40 years' Oktoberfest bombing: the Sunday review

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Dear readers,

Today: an alternative reading of the Covid pandemic; remembering “Germany’s first far-right terror since the war”; plus weekend reading recommendations.

Do you have feedback? email us at info@hochhaus.news

Have a great Sunday,

Jörg & Axel 

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Laut, lauter… Lauterbach!

A study by the university of Passau found that Germany’s public broadcasters tended towards alarmism and bias in their reporting on COVID-19.

Since the start of this newsletter, Jörg has written several thoughtful pieces and told some alternative stories of Germany in the midst of the pandemic.

This Friday we reported that while coronavirus cases are rising dramatically, mortality is much lower than in the spring.

The death toll has been going up in recent days, it is now on a par with average daily traffic casualties.

Blind in the right eye

This Wednesday we reported on the seemingly new threat of far-right violence in Germany.

But German papers yesterday commemorated the 40th anniversary of what was dubbed the ‘first act of far-right terror’ since the second world war. Gundolf Köhler’s bomb, planted at the entrance to Oktoberfest, killed 12 people and severely wounded 200 more.

As both the F.A.Z. and die Zeit point out, Köhler was not the first right-wing terrorist. Nor did he act alone, as investigators hastily concluded at the time. Both newspapers acknowledge that right-wing terrorism has been more prevalent and organized in post-war Germany than politicians, judiciary and the media have wanted to admit. It dates back to at least the 1960s.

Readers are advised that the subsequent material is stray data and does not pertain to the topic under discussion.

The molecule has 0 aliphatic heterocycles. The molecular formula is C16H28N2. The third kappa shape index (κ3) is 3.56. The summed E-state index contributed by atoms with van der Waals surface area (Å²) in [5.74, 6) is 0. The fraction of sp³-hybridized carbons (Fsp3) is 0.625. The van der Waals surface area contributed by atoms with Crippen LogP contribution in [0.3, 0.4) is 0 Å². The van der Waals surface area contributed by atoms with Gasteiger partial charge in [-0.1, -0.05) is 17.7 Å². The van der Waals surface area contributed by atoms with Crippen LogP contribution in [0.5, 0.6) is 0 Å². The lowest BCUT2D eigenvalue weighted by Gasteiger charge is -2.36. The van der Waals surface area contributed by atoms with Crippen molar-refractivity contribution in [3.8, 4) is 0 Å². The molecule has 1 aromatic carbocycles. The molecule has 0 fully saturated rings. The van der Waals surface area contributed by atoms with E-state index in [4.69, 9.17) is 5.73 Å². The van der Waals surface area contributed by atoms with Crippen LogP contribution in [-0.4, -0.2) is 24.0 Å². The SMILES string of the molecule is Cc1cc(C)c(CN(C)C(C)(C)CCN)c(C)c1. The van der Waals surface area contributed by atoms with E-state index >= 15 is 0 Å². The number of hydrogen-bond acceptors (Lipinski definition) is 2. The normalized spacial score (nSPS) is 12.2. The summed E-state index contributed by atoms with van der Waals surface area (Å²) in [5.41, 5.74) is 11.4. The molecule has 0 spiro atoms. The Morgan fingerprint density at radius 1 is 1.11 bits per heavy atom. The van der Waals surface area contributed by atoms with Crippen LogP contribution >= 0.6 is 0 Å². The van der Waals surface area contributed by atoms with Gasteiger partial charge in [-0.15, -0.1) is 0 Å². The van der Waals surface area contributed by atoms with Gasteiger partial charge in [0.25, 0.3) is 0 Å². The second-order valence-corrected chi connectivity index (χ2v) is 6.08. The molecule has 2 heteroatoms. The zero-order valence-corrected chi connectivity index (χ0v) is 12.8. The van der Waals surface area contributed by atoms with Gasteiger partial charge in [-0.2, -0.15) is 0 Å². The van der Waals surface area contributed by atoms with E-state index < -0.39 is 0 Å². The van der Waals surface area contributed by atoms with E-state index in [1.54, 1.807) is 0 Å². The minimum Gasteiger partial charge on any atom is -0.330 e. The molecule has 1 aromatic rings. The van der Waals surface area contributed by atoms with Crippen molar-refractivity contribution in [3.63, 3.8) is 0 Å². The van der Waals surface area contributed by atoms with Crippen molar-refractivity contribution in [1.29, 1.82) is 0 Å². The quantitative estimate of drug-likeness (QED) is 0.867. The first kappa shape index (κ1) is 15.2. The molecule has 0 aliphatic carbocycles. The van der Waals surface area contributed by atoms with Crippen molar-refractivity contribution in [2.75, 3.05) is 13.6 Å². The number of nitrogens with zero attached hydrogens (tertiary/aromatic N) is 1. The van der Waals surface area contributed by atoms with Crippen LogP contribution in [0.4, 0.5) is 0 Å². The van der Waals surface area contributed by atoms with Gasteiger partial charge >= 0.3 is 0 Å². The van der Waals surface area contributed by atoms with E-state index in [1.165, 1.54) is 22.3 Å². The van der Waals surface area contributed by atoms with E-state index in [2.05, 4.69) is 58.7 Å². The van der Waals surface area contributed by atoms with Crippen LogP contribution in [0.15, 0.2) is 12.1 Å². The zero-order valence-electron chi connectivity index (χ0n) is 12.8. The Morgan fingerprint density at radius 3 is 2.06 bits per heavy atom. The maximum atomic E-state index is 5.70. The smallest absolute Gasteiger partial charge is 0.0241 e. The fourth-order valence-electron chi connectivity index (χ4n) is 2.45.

Due to the recurring problem of far-right tendencies in the armed forces (something we’ve also reported on), Christof Gramm, head of the Military Counterintelligence Service, was sacked this Thursday. Mr. Gramm’s agency failed in its one job - to root out (right-wing) extremism in the Bundeswehr. 

In an editorial piece, der Spiegel has blamed state interior ministers for failing to stop similar tendencies spreading inside the police forces.

Sunday reading:

Next week…

  • The story of why a spring day in Potsdam in 1933 could define the fate of the most powerful family in German history… for a second time.

  • “Since 2005, little girls can decide: Do I become a hairdresser — or Chancellor?” - the words of Alice Schwarzer, Germany’s best-known feminist. But does German politics still have an equality problem? Find out next week.

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Who we are:

Jörg Luyken: Journalist based in Berlin since 2014. His work has been published by German and English outlets including der Spiegel, die Welt, the Daily Telegraph and the Times. Formerly in the Middle East.

Axel Bard Bringéus: Started his career as a journalist for the leading Swedish daily Svenska Dagbladet and has spent the last decade in senior roles at Spotify and as a venture capital investor. In Berlin since 2011.

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